ART 202a, Feminist Theory and Feminist Art Major issues in feminist theory and art practice since the 1970s. Investigation of different concepts of feminism and how these definitions and agendas have been addressed in art. Reevaluation of the art historical canon sparked by Linda Nochlin’s groundbreaking essay “Why Have There Been No Great Women Artists?” (1971) and exploration of “women’s art” of the 1970s, performance and body art, essentialism vs. the social construction of gender, and the intersection of gender, race, sexuality, and class. Major figures such as Adrian Piper, Judy Chicago, Carolee Schneemann, Cindy Sherman, and Mona Hatoum, as well as lesser known and emerging artists are covered. Susan Cahan

ART 285b, Digital Animation An introduction to the principles, history, and practice of animation in visual art and film. With a primary focus on making, this course utilizes historical and theoretical developments in twentieth- and twenty-first-century animation as a framework for making digital animation. Production focuses primarily on digital stop-motion and compositing, as well as two-dimensional and three-dimensional computer-generated animation. Students gain an understanding of the principles of animation and develop skill sets in Final Cut Pro, After Effects, and Maya 2012. Materials fee: $150. Prerequisite: ART 111a or b, ART 114a or b, or ART 145a or b. Johannes DeYoung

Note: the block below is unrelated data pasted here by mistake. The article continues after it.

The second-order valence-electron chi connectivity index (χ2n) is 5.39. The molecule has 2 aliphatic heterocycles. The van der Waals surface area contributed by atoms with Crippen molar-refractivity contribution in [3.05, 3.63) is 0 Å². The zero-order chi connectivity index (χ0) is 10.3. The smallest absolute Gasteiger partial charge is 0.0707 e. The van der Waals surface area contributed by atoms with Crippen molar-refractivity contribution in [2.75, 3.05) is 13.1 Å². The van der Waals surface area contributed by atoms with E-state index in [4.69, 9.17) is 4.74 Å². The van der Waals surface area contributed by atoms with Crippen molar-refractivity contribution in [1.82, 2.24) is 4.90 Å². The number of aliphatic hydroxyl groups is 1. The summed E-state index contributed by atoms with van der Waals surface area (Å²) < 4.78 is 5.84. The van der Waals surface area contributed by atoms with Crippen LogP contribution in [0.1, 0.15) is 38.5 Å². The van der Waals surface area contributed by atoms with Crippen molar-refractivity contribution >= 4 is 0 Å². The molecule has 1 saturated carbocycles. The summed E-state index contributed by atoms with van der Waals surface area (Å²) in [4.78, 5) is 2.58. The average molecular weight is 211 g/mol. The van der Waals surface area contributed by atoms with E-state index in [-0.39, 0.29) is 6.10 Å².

ART 301b, Critical Theory in the Studio This course introduces students to key concepts in modern critical theory and examines how these ideas can aid in the analysis of creative work in the studio. Psychoanalysis, Marxism, feminism, structuralism, and poststructuralism are examined in relation to modern and contemporary movements in the visual arts, including cubism, surrealism, Arte Povera, pop, minimalism, conceptual art, performance art, the pictures group, and the current relational aesthetics movement. Materials fee: $25. Joy Jeehye Kim

ART 341a or b, Intermediate Film Writing and Directing In the first half of the term, students learn the tools and techniques of staging, lighting, and capturing and editing the dramatic scene, and write three-scene short films. In the second half of the term, students, working collaboratively, produce their films. Focus on using the tools of cinema to tell meaningful dramatic stories. Materials fee: $150. Prerequisite: ART 141a or 142b. Michael Roemer and Jonathan Andrews